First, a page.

Brain Drain: Dearth Of Midwives, Others Frustrates Healthcare In Rural Nigeria

The loss of human resources for health to brain drain is affecting primary health care service (PHC) delivery in many rural communities of the country, particularly for maternal and child health services.

By Ojoma Akor (Abuja), Abubakar Akote (Minna), Haruna Gimba Yaya (Gombe), Mumini AbdulKareem (Ilorin) & Eyo Charles (Calabar)

 Daily Trust on Sunday reports that a lot of nurses and midwives, medical doctors, and other health care workers have either migrated out of the country for greener pastures or from rural health centers to secondary and tertiary hospitals in urban areas in the last few years, causing a dearth of the needed manpower at the facilities.

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Investigations also revealed that the challenges of human resources for health are affecting the rollout of the Basic Health Care Provision Fund (BHCPF) at the various PHCs.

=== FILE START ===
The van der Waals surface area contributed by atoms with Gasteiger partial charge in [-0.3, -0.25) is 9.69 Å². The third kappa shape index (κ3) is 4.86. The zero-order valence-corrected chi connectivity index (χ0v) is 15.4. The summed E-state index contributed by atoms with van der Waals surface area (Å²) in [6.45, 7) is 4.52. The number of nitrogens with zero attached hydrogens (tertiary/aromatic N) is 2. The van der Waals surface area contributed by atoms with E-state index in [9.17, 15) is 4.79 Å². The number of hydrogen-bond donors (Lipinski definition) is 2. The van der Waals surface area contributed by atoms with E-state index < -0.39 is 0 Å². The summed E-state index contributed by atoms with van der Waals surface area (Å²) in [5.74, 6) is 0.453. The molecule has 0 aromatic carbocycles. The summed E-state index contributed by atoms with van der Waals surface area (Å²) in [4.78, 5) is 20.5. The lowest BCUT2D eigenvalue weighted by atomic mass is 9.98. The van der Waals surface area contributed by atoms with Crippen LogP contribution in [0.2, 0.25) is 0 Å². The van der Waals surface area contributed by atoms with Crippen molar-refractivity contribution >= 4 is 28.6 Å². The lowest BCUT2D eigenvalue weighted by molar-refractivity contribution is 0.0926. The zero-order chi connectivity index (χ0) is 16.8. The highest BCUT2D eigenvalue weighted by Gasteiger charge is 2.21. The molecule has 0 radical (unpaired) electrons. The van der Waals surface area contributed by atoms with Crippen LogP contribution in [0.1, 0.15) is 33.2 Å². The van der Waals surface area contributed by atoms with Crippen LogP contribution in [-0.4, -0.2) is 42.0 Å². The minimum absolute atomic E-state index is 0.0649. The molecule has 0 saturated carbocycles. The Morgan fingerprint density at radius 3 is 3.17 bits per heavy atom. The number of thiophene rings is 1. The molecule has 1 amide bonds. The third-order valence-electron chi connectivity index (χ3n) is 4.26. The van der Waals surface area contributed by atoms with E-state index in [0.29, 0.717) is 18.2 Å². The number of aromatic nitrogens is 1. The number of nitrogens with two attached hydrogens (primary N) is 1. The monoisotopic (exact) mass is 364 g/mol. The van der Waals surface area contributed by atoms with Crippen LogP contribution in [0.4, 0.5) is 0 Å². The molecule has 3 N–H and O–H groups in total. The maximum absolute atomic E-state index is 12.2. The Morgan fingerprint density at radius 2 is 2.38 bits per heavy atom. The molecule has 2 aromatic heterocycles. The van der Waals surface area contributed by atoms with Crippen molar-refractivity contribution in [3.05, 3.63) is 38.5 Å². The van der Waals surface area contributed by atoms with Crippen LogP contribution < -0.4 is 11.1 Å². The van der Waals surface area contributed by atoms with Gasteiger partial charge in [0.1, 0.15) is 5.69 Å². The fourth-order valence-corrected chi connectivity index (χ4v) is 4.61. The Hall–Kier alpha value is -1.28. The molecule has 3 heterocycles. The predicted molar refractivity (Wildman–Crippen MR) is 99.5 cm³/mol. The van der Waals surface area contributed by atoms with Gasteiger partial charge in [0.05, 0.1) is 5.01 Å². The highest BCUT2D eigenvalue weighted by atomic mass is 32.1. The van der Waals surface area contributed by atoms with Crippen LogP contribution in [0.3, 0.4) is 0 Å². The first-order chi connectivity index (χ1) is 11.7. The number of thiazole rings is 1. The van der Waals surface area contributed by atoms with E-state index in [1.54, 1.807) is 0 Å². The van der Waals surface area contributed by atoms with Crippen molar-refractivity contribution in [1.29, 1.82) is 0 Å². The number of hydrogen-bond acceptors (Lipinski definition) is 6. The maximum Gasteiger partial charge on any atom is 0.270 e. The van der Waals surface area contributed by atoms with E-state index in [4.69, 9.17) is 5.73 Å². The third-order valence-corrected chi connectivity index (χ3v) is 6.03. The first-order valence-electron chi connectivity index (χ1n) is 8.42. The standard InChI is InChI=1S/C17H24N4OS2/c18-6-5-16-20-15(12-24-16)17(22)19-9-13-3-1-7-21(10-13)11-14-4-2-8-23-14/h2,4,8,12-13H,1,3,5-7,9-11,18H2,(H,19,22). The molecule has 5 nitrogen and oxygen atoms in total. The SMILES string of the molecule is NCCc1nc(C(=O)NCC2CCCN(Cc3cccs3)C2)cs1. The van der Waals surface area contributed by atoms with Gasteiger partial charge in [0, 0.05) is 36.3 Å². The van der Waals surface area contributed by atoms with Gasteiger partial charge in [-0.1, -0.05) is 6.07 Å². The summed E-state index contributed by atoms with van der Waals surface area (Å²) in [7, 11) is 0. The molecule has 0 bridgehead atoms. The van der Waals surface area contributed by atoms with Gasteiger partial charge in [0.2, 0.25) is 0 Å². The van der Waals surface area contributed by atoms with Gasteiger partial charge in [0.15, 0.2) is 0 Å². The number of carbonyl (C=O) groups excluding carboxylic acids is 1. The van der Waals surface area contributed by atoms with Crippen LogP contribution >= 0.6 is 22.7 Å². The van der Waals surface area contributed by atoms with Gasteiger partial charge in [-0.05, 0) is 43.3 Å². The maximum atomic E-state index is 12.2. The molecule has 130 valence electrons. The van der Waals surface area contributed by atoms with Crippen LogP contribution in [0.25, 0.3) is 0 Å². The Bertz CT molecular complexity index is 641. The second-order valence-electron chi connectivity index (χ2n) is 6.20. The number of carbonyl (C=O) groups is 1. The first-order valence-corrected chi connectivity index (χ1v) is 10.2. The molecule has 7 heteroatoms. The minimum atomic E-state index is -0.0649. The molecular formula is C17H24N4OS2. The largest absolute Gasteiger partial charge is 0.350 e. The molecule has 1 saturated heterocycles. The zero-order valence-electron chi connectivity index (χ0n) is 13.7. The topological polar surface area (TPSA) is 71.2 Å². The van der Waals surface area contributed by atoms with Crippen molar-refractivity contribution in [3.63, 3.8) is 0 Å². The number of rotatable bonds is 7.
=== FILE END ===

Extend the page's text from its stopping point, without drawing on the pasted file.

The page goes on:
The BHCPF is a federal and state-funded initiative. It is a key component of the National Health Act 2014 and has the objective of ensuring the provision of a basic minimum health package for Nigerians, strengthening the primary health care system, and providing emergency medical treatment.

It is derived from a minimum of one percent of the federal government’s Consolidated Revenue Fund (CRF). At the PHCs, those enrolled in the BHCPF are covered to receive antenatal care, delivery, and postnatal care for pregnant women, as well as immunizations and treatment for malaria, pneumonia, measles, and dysentery for children under five.  

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